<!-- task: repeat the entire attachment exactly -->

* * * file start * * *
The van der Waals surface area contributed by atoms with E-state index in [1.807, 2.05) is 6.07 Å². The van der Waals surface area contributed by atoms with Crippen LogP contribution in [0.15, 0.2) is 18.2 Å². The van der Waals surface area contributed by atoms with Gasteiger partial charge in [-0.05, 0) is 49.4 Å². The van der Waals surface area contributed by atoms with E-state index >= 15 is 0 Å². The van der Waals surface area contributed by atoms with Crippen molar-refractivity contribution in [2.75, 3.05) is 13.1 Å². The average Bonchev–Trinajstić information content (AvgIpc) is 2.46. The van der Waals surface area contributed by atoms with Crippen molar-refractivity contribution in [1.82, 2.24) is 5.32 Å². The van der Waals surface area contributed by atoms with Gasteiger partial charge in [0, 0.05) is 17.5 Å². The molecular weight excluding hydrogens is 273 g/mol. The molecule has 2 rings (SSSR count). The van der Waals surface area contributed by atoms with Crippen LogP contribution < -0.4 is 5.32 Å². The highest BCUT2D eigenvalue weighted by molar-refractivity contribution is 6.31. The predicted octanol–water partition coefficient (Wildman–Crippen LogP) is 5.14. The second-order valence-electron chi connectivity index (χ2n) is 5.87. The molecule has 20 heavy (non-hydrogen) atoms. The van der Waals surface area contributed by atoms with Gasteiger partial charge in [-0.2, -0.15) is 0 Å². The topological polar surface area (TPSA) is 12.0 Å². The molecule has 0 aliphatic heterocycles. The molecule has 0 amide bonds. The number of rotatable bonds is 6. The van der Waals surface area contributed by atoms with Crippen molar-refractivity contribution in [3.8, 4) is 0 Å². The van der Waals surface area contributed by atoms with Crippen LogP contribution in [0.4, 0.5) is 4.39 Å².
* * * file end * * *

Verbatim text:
The van der Waals surface area contributed by atoms with E-state index in [1.807, 2.05) is 6.07 Å². The van der Waals surface area contributed by atoms with Crippen LogP contribution in [0.15, 0.2) is 18.2 Å². The van der Waals surface area contributed by atoms with Gasteiger partial charge in [-0.05, 0) is 49.4 Å². The van der Waals surface area contributed by atoms with E-state index >= 15 is 0 Å². The van der Waals surface area contributed by atoms with Crippen molar-refractivity contribution in [2.75, 3.05) is 13.1 Å². The average Bonchev–Trinajstić information content (AvgIpc) is 2.46. The van der Waals surface area contributed by atoms with Crippen molar-refractivity contribution in [1.82, 2.24) is 5.32 Å². The van der Waals surface area contributed by atoms with Gasteiger partial charge in [0, 0.05) is 17.5 Å². The molecular weight excluding hydrogens is 273 g/mol. The molecule has 2 rings (SSSR count). The van der Waals surface area contributed by atoms with Crippen LogP contribution < -0.4 is 5.32 Å². The highest BCUT2D eigenvalue weighted by molar-refractivity contribution is 6.31. The predicted octanol–water partition coefficient (Wildman–Crippen LogP) is 5.14. The second-order valence-electron chi connectivity index (χ2n) is 5.87. The molecule has 20 heavy (non-hydrogen) atoms. The van der Waals surface area contributed by atoms with Gasteiger partial charge in [-0.2, -0.15) is 0 Å². The topological polar surface area (TPSA) is 12.0 Å². The molecule has 0 aliphatic heterocycles. The molecule has 0 amide bonds. The number of rotatable bonds is 6. The van der Waals surface area contributed by atoms with Crippen molar-refractivity contribution in [3.8, 4) is 0 Å². The van der Waals surface area contributed by atoms with Crippen LogP contribution in [0.4, 0.5) is 4.39 Å².